Military engagement has been the last resort of political conflicts since the beginning of civilization. In many battles, numbers have decided the issue.
When asked what he needed to defeat Napoleon, Duke Wellington is said to have pointed at a mere infantry soldier and asked for more of him. However, the historical record is dotted with upsets in which smaller or less well-equipped forces have pulled off victories due to their tactics or their bravery.
In rating the greatest military upsets of all time, this article uses a few simple criteria. These must involve single battles and not entire conflicts such as the War of the Roses or the Second World War. They must result in the lesser force winning the battle surprising most contemporaries. They must also have a dramatic effect on the politics of the world or history in general.
The Battle of Marathon
In 490 B.C., the Persian Empire was set to invade Greece. This was not meant to be a momentous occasion. Persia was the greatest civilization on the planet and Greece was just another backward border region in need of civilizing. The 10,000 Greeks who managed to rush to meet hundreds of thousands of Persian troops on the plain of Marathon wanted to buy time for the rest of Greece as it prepared to stop these invaders after they disembarked from their ships. The Greek infantry flanked the Persians and destroyed them. Greece remained free but wary until the rise of Alexander the Great.
The Battle of the Issus
Phillip II had subdued Greece in the mid-4th century under Macedonian leadership. His son, Alexander the Great, led a small but vigorous force of 40,000 men into the heart of the Persian Empire. Near the ancient town of Issus in what is now modern-day Turkey, his forces met hundreds of thousands of Persian soldiers and their allies. Trapped between mountain cliffs and the seashore, the Persians could no use their numbers to outflank Alexander. He destroyed the Persian force and went on to roll over the remaining forces, uniting the known world from Greece to India briefly under his leadership.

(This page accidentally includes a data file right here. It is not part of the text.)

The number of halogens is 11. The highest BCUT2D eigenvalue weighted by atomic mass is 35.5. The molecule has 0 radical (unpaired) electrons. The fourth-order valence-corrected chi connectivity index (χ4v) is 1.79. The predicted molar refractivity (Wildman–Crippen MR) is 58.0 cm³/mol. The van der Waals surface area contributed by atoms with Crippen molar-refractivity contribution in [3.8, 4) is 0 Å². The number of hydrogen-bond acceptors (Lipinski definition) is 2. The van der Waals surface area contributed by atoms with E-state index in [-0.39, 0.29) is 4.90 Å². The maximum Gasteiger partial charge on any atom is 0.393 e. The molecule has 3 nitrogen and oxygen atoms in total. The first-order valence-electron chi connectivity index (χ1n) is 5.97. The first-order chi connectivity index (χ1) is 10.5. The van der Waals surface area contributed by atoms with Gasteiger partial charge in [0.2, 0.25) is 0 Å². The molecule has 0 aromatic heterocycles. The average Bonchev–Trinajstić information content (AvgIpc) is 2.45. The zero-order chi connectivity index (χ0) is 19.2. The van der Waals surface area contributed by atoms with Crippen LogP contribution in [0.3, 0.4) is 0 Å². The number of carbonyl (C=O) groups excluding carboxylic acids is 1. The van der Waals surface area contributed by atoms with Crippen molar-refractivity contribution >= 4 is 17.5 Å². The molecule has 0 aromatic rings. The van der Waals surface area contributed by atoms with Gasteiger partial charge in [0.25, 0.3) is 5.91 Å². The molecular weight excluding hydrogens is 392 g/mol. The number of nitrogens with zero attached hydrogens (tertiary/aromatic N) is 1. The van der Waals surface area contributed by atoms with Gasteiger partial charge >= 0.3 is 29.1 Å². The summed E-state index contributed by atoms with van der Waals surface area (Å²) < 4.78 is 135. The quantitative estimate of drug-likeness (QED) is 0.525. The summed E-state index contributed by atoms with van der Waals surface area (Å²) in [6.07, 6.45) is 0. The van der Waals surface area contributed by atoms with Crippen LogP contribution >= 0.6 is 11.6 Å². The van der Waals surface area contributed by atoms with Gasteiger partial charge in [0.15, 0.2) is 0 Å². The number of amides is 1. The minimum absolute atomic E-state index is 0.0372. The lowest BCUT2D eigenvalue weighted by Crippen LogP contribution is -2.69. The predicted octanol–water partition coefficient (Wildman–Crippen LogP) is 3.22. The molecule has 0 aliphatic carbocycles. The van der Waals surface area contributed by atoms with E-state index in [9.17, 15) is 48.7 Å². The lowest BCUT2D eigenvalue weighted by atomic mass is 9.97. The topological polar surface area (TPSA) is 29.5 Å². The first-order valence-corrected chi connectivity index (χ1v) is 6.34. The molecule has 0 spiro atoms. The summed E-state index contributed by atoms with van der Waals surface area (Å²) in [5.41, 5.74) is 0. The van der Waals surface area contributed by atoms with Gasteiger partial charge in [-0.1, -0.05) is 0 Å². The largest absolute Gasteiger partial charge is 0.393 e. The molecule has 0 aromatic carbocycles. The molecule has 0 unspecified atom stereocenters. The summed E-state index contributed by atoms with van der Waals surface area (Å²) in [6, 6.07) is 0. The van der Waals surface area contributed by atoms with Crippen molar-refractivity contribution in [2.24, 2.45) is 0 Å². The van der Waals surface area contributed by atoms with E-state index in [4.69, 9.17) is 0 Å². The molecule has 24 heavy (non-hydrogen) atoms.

The Battle of Agincourt
The French had superior forces, armored cavalry and they fought for their home territory. The English, however, had Henry V and the longbow. In 1415, near the town of Agincourt, the forces of both countries met in a restricted terrain that favored the weaker forces. That would not have been enough to defeat the French. Instead, Henry V flanked the French, who had twice as many men, with archers and mowed them down before they could devastate his infantry.
The Battle of Midway
The Japanese had sunk many of the most powerful ships of the US Navy in the Pacific in late 1941. In the six months that had passed before that first week in June 1942, the Americans had rushed naval ships to the pacific but were far from matching the strength of the Japanese. The latter brought half a dozen carriers and as many battleships to battle near the Island of Midway. The US Navy had a few carriers and little else. Their initial waves of bombers were either shot down or failed to hit their targets. The last wave, low on fuel, surprised the rearming Japanese carriers and sank three carriers, equalizing the forces in the Pacific for the first time.
The Battle of the Golan Heights
While many Israeli soldiers fasted and prayed for the Jewish Day of Atonement in 1973, the Syrians prepared for war. The Yom Kippur war began with a fierce attack on the Golan Heights from approximately 1,200 Syrian battle tanks and 50,000 troops. The Israelis had no more than 170 tanks and a few thousand defenders. In a series of bloody, head-to-head encounters, the Israelis held off the superior force and preserved the state of Israel.
Darren Walker is a military historian and guest author at MilitaryEducation.org, where he contributed to the guide to military friendly colleges.